Jordan Rapp is making the most out of his second chance.
Looking at that scar on his neck, you'd think that Jordan Rapp would be happy to just be alive. He sure is, but he's also determined to make the most out of the fact that he's still here.
On March 23, 2010, Rapp was in the midst of his early season training. This was the year he was going to head to the IRONMAN World Championship. Just months before he’d won IRONMAN Canada and IRONMAN Arizona. He was one of the sport’s brightest stars.
While training from his home in California, Rapp was in the midst of a hard bike ride when he was hit by a hit-and-run driver. It was only thanks to the heads-up actions of naval officer Tom Sanchez that Rapp is still alive. Sanchez rushed to Rapp’s side as blood was pouring out of the IRONMAN champ’s neck, reached inside and put his hand on the pulsing artery. Had he not, Rapp would have bled out on the road. (Read my Ironmanlife column from November, 2010 with more details on Rapp’s accident here.)
It took months to recover from those injuries, but later that year Rapp came back to Arizona and finished a remarkable fourth. Less than a year later he took another IRONMAN Canada title and then took the ITU Long Course World Championship. In May of this year he claimed his fourth IRONMAN win thanks to an astonishing run that saw him overcome a twelve-and-a-half minute deficit off the bike.
Despite the huge scar on his neck that serves as a reminder of what he’s gone through, this guy isn’t just happy to be alive. He’s trying to be better than he was before.
“It’s less about being just happy to be here versus the cliché “if you were given a second chance, what would you do with it?” he says. “Would you be happy you were given a second chance, or would you try and capitalize on it? I remember my coach saying: ‘After accidents like yours, people are either better or worse. No one is the same. I guess we’ll find out what happens to you.’”
Based on his last year or so of racing, it looks like Rapp has answered that question. If anything, he’s a much more balanced triathlete than ever before. The Princeton grad came originally from a rowing background and, for years, seemed to be renowned for his biking prowess. (Which makes sense from a guy who was banging on the doors of making the US national rowing team.)
In winning the ITU worlds last year Rapp quietly showed the world that he was no slouch when it came to the final leg of the race, too. He outran the rest of the competition there by three minutes and was the only man to go under 1:50 for 30 km. That’s 2:36 marathon pace – plenty fast enough to run with the best in our sport, for sure.
In May Rapp proved once again that he’s the real deal, running down Mathias Hecht and breaking 2:50 on tough, hot Texas course. Last Saturday Rapp finally caught up to early race leader Paul Ambrose at about the 90-mile point of the ride, but it was his run that truly separated him from the rest of the field. On the brutally tough New York course, Rapp was the only pro to go under three hours.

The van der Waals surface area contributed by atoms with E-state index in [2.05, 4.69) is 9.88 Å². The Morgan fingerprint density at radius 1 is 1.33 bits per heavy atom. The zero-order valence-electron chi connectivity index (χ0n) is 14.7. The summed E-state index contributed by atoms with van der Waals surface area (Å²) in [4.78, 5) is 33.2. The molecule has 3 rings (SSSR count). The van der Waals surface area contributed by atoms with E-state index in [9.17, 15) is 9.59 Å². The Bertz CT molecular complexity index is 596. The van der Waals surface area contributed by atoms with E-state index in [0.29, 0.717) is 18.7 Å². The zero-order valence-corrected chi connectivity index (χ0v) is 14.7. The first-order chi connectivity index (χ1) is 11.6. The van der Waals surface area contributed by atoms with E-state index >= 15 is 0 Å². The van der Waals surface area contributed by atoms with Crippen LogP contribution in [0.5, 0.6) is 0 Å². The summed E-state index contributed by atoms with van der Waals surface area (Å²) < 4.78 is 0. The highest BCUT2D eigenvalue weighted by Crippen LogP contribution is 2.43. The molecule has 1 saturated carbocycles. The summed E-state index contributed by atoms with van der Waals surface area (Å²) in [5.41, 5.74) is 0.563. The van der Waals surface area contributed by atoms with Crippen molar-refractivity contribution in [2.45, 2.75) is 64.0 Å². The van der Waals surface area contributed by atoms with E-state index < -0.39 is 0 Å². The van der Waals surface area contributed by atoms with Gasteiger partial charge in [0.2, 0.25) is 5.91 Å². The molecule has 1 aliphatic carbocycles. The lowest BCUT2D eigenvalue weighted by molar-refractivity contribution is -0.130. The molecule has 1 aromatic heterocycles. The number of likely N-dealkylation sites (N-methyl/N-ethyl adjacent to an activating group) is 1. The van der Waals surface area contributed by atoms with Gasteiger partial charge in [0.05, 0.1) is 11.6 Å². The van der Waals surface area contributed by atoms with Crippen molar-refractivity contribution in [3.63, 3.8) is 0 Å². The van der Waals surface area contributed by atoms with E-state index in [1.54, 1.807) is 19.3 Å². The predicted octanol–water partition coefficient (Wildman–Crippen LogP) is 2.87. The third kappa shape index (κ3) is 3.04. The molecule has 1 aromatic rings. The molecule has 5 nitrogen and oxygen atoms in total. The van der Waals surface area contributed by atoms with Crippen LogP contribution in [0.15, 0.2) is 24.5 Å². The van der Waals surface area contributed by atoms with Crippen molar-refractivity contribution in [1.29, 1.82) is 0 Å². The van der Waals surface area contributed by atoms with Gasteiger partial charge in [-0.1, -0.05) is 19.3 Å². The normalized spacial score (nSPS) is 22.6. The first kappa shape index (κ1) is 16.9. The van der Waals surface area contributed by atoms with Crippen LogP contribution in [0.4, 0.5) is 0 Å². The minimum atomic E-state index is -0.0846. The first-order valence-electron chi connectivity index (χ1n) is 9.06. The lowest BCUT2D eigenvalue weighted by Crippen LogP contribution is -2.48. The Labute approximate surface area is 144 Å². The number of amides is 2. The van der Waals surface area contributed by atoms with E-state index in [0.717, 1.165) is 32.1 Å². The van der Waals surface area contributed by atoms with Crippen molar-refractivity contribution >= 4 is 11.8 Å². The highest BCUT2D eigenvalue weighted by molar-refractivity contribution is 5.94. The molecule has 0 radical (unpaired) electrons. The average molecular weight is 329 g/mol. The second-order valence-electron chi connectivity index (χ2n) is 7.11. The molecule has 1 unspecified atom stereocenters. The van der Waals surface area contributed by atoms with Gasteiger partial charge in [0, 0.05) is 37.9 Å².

We’ve all been wondering when we finally might see Rapp line up in Kona. It looks like this might be the year. Thanks to his win in New York, he’ll have enough points to join the big show. After his impressive race in Texas in May, he says he ran out of excuses not to head to the Big Island. Even a few hours after the tough day in New York, he was looking forward to his first go at the IRONMAN World Championship – well, sort of.
“That was very, very hard,” he said of the IRONMAN U.S. Championsip. “When I first saw the clock, I thought ‘maybe today will be the day that I break eight hours.’ Then, about halfway through the bike I thought ‘maybe I’ll just set a PR, this will be the race when I break 8:10.’ Then, when I made the first turnaround on the run, ‘maybe I can just hold it together and win and just finish.’ By the second loop I was thinking if I could just break three hours that would be awesome.”
During that run I was thinking ‘this is very hot and humid. Kona is very hot and humid,’” he continued. “During that run course I came up with a whole list of excuses not to race Kona.”
Those will no-doubt be quickly forgotten, though, as Rapp gears up for the race in October. Whether he likes it or not, he’ll arrive as one of the great American hopes for a podium finish. While he’d like to finish in the top-10, he’s realistic, though, about what it will take for him to succeed.
“I have no delusions about I swim – or don’t swim,” he says. “Weather is also a factor. Windy conditions will make a higher finish more of a possibility.”
Yeah – that’s right. The harder the day, the better his chances. Makes sense. This is a guy who has thrived on overcoming what would stop the rest of us mortal beings in our tracks.
He really has answered that question, hasn’t he?
You can listen to my pre-race interview with Jordan here.
Listen to my post-race interview here.
You can reach Kevin Mackinnon at email@example.com